This information is intended to provide clarity and transparency to pupils and parents or carers about what to expect from remote education if local restrictions require entire cohorts (or bubbles) to remain at home.
For details of what to expect where individual pupils are self-isolating, please see the final section of this page. The remote curriculum: what is taught to pupils at home.
What should my child expect from immediate remote education in the first day of pupils being sent home?
|School staff will need time to prepare remote learning and so on the day pupils are sent home or asked not to come into school, they will be given a small pack of activities to complete with links to resources online/useful websites.|
Following the first few days, will my child be taught broadly the same curriculum as they would if they were in school?
Remote teaching and study time each day
How long can I expect work set by the school to take my child each day?
We expect that remote education will take pupils broadly the following number of hours each day:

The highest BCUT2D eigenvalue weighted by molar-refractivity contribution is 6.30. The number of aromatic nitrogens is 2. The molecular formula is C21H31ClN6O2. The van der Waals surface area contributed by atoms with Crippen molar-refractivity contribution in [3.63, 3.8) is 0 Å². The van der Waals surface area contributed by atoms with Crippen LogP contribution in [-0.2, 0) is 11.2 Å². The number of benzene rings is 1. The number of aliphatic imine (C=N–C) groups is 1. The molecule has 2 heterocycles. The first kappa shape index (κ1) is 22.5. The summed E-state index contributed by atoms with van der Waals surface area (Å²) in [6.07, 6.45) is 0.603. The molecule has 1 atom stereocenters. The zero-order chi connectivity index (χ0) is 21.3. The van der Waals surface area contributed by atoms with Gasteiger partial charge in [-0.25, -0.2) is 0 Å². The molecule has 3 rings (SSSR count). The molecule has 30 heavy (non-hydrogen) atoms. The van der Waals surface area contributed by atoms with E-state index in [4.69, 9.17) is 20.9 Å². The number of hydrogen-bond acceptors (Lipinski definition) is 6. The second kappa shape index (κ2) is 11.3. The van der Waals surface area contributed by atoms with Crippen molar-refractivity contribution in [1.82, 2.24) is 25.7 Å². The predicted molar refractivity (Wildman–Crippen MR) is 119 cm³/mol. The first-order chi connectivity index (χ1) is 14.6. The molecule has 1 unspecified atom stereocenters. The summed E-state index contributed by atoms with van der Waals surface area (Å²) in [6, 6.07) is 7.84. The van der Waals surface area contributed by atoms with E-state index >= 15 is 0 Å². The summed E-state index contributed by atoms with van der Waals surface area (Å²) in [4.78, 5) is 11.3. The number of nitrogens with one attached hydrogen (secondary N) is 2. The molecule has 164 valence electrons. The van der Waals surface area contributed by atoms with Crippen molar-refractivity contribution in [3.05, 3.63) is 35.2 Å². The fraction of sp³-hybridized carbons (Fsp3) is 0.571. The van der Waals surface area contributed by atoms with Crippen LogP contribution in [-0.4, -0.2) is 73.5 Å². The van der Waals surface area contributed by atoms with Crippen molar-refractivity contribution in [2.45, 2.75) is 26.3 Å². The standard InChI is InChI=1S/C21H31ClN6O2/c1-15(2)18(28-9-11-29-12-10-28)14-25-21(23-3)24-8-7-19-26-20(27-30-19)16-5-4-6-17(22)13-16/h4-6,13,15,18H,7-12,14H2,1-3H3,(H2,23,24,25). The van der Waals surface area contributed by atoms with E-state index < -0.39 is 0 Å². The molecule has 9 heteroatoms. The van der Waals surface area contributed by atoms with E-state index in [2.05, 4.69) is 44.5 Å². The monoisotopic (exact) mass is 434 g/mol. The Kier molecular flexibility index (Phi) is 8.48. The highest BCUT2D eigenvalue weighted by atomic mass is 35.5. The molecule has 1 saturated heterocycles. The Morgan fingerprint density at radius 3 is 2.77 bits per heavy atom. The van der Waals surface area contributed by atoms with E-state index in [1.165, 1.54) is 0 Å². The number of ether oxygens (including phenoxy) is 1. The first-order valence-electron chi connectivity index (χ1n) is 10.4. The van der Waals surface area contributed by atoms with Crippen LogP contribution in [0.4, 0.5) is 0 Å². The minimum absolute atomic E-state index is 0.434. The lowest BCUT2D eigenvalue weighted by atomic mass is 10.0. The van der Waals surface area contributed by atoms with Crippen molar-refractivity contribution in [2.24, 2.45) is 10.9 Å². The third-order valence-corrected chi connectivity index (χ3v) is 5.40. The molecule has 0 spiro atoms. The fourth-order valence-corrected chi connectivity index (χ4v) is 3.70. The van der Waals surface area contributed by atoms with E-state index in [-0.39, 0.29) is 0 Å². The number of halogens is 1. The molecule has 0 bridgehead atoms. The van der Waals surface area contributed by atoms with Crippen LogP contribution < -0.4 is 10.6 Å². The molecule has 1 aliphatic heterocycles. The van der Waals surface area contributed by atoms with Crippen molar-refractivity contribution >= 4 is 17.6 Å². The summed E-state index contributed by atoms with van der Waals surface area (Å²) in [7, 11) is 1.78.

|EYFS||There is no set time for our youngest pupils. It is recognised that very young pupils are likely to have particular needs which cannot easily be met through uploaded lessons and tasks. For our EYFS pupils, the priority will be early reading. We will ensure continued access to appropriate reading books through Oxford Owl and/or hand delivered books and resources for early readers.|
We will help parents and carers to continue to support children in their early reading through recorded videos of phonics teaching and activities and phonics websites. Other tasks set will be open ended exploratory activities.
|Key Stage 1||We would expect a Key Stage 1 pupil to work for, on average, 3 hours a day with frequent breaks and physical activity. This is only a guideline. A suggested time table will organise the learning and ensure that afternoon activities are more open ended. This will aim to mirror the school day as far as possible.|